Digit.co: A Review

As a kid, I had a wooden piggy bank and loved dropping any spare change into it (and later sorting it with the plastic coin sorter on my mom’s desk). I have found the digital equivalent in Digit.

I joined Digit on January 30 after reading this post on Lifehacker. It has a great premise: link it to your bank account and it applies its special algorithm to find untapped savings. As a personal finance hobbyist, I was happy to take the bait.

In the first month, I saved over $100 with Digit and have since saved about $650. I recommend it, as long as you understand a few things about its operating model (or what I’ve gleaned from Google searches).

First, Digit holds your “savings” in an interest-free account. I’ll come back to this because it’s a key to the Digit business. But for the consumer, that means my “savings” are essentially stuffed under a digital mattress until I’ve moved the money out of my Digit account and into an interest-bearing savings account or investment. The catch to this is that so far, Digit only links to one account, meaning to “save” the $100 Digit pulled aside in month 1, I had to transfer that money back into my checking account and then into my savings account. I’m fine with this as an experiment, but this would get really annoying over time.

Second, Digit operates primarily through SMS. This feels like a novelty these days, and the simplicity makes it so enjoyable to use. Every day I get a text with my checking account balance and then I get texts when Digit makes a withdraw. I also got some gif action when I hit $50 and $100 in my account. All in all, a very pleasant and simple user experience.

I was hooked after using it just a few days. I’ve noticed the amounts drawn taper off – sometimes to <$1 – as my checking account lowers with bills, rent, etc. It hasn’t landed me any overdraft fees and even if it did, if offers a guarantee to repay them.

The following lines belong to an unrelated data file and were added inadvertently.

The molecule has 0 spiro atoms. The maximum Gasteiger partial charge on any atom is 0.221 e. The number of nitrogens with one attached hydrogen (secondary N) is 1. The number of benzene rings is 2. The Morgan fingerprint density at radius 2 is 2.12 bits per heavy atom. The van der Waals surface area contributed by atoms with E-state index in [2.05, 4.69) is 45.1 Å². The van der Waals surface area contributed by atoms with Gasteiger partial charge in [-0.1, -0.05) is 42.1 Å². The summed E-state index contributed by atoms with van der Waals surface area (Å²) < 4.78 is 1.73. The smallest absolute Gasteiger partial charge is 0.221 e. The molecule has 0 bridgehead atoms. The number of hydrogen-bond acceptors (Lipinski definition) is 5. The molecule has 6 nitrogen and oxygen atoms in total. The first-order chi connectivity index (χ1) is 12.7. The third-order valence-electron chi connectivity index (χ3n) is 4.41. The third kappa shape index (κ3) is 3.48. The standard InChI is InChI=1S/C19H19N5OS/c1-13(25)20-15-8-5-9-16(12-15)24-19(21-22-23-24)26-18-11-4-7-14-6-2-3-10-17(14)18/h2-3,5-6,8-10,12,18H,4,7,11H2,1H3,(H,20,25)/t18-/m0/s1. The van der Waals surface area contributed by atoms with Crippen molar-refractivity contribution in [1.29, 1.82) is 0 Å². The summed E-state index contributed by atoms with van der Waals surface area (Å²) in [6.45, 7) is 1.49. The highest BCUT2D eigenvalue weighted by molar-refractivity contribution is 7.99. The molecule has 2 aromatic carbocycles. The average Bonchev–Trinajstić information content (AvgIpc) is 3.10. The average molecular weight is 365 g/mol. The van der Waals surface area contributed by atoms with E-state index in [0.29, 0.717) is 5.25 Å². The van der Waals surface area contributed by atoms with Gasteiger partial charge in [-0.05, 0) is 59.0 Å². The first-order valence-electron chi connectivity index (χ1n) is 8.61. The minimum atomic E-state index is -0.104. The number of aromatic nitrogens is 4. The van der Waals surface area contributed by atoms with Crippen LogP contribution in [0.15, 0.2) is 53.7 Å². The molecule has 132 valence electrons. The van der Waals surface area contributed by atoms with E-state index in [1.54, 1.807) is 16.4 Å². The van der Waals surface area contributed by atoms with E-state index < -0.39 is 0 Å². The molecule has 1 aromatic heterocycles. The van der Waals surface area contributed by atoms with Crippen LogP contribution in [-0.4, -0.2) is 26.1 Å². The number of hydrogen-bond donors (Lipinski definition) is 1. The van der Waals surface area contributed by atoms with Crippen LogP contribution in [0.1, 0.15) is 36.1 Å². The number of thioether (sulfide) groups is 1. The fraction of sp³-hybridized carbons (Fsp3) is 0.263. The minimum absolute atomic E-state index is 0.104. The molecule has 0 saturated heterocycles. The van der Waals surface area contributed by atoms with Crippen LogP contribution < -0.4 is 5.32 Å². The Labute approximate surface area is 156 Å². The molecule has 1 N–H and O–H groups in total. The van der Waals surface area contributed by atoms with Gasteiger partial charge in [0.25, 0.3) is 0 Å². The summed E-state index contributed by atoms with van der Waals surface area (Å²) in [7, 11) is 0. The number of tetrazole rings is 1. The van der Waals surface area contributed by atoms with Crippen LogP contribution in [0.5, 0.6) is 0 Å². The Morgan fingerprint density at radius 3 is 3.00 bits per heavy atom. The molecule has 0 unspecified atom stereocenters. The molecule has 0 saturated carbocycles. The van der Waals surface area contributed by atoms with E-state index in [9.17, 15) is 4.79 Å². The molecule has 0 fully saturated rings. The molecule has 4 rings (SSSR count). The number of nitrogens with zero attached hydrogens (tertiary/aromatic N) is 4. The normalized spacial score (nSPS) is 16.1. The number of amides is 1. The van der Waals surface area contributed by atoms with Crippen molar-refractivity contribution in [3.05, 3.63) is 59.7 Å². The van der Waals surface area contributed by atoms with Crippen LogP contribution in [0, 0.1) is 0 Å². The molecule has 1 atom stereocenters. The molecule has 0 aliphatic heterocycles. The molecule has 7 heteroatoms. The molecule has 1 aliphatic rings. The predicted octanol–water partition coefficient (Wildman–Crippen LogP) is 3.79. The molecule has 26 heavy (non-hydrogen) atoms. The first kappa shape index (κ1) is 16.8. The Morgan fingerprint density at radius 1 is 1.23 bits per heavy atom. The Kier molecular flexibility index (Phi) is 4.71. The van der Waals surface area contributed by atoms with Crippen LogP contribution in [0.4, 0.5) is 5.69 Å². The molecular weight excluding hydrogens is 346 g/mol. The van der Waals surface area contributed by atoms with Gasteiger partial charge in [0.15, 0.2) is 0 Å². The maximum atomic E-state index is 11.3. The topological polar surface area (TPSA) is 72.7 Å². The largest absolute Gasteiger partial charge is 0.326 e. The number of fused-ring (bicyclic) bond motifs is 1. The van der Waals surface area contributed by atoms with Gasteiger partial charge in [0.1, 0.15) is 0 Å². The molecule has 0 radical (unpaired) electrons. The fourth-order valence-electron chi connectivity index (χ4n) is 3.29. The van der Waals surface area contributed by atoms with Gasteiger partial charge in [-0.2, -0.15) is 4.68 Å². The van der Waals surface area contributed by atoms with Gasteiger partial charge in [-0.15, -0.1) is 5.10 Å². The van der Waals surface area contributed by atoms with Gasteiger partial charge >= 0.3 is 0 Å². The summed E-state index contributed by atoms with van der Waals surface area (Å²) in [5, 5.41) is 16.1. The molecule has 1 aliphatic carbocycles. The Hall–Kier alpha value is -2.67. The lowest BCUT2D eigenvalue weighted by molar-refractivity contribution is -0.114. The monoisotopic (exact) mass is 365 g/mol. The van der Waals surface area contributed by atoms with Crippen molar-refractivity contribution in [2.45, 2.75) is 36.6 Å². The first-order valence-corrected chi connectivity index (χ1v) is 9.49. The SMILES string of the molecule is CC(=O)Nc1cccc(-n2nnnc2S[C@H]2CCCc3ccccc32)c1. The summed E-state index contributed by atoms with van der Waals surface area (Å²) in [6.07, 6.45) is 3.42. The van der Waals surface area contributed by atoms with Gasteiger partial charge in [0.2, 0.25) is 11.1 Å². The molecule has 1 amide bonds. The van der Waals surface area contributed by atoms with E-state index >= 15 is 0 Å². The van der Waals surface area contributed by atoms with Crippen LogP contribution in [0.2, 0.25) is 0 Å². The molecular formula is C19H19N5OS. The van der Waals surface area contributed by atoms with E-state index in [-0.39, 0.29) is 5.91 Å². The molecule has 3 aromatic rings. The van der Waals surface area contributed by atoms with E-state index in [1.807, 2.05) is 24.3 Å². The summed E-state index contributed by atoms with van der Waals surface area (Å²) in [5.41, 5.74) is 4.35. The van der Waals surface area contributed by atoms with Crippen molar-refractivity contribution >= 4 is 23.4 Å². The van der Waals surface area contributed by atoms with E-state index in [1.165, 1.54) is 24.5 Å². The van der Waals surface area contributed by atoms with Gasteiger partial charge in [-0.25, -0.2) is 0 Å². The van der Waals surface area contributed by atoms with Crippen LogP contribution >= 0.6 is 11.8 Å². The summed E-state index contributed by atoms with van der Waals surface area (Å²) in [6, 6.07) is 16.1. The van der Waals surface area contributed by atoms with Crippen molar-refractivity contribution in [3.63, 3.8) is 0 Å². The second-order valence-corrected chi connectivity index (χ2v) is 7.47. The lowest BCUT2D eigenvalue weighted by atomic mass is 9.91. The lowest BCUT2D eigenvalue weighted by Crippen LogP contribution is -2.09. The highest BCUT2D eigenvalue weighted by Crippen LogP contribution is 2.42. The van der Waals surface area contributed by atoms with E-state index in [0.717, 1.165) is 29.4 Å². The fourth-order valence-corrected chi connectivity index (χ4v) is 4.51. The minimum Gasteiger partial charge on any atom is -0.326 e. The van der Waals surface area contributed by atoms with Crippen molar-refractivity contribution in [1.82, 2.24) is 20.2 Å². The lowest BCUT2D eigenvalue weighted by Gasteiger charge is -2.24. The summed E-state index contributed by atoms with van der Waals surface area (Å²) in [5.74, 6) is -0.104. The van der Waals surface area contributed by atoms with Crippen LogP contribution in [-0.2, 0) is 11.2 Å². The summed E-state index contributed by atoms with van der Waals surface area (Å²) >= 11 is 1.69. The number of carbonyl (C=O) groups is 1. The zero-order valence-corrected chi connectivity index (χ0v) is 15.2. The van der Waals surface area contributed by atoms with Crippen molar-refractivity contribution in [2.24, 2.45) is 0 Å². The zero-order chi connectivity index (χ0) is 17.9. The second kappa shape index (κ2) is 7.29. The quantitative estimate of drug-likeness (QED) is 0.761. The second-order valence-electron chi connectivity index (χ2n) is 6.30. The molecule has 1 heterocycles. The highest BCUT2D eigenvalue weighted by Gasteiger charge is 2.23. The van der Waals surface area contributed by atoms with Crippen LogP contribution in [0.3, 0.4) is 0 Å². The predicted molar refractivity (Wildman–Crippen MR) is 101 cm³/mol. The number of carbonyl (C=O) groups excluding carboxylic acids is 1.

And now Digit: the startup. I am intrigued by this company. The founder, Ethan Bloch, has started a few other companies and the last one, Flowtown, was acquired by Demandforce. Why is this company so interested in helping little ol’ me save some bucks? Which brings us back to the no-interest point at the top. Your miniscule interest on your checking interest (mine is 0.05%) is Digit’s gain. When I defer my money to a Digit account instead of my checking, I forfeit only pennies in interest earnings, if that. This becomes a win for Digit if they put everybody’s money together to collect the interest or invest or do whatever they want to do.

For now, I’ve put a reminder on my calendar to transfer my Digit account back into my checking account the first of each month so that I actually put the money into an interest-bearing savings account. I’ve automated a lot of savings already – I have a set amount pull out of my checking account the day after my paycheck hits each pay cycle. It feels good to use Digit because I feel like it’s a little bonus, finding incremental savings where I thought there was none. But if it ends up being a similar amount each month, I’ll just up my savings rate and deactivate my Digit account.

If you have trouble automating savings, Digit could be for you. I’m enjoying it so far.